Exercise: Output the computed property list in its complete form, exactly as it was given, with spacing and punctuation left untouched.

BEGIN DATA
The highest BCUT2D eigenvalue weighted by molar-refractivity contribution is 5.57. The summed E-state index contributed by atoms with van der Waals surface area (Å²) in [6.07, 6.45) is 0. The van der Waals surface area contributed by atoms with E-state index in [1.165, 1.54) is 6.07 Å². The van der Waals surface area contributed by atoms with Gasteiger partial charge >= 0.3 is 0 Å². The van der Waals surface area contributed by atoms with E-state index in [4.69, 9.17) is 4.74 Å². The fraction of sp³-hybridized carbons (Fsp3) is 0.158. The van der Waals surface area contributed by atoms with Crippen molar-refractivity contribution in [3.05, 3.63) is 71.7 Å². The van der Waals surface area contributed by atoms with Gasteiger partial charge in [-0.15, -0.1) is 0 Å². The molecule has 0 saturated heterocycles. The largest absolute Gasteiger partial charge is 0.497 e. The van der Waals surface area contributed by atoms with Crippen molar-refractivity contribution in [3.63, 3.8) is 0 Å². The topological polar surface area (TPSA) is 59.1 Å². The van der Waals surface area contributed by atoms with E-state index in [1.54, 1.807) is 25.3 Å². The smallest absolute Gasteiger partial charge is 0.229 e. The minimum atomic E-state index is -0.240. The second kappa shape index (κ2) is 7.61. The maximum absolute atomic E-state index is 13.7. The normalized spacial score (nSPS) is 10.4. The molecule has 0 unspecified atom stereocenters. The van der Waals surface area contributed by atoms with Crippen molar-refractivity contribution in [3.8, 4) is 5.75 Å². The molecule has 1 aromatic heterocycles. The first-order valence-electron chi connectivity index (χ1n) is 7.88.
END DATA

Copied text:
The highest BCUT2D eigenvalue weighted by molar-refractivity contribution is 5.57. The summed E-state index contributed by atoms with van der Waals surface area (Å²) in [6.07, 6.45) is 0. The van der Waals surface area contributed by atoms with E-state index in [1.165, 1.54) is 6.07 Å². The van der Waals surface area contributed by atoms with Gasteiger partial charge >= 0.3 is 0 Å². The van der Waals surface area contributed by atoms with E-state index in [4.69, 9.17) is 4.74 Å². The fraction of sp³-hybridized carbons (Fsp3) is 0.158. The van der Waals surface area contributed by atoms with Crippen molar-refractivity contribution in [3.05, 3.63) is 71.7 Å². The van der Waals surface area contributed by atoms with Gasteiger partial charge in [-0.15, -0.1) is 0 Å². The molecule has 0 saturated heterocycles. The largest absolute Gasteiger partial charge is 0.497 e. The van der Waals surface area contributed by atoms with Crippen molar-refractivity contribution in [3.63, 3.8) is 0 Å². The topological polar surface area (TPSA) is 59.1 Å². The van der Waals surface area contributed by atoms with E-state index in [1.54, 1.807) is 25.3 Å². The smallest absolute Gasteiger partial charge is 0.229 e. The minimum atomic E-state index is -0.240. The second kappa shape index (κ2) is 7.61. The maximum absolute atomic E-state index is 13.7. The normalized spacial score (nSPS) is 10.4. The molecule has 0 unspecified atom stereocenters. The van der Waals surface area contributed by atoms with Crippen molar-refractivity contribution in [3.8, 4) is 5.75 Å². The molecule has 1 aromatic heterocycles. The first-order valence-electron chi connectivity index (χ1n) is 7.88.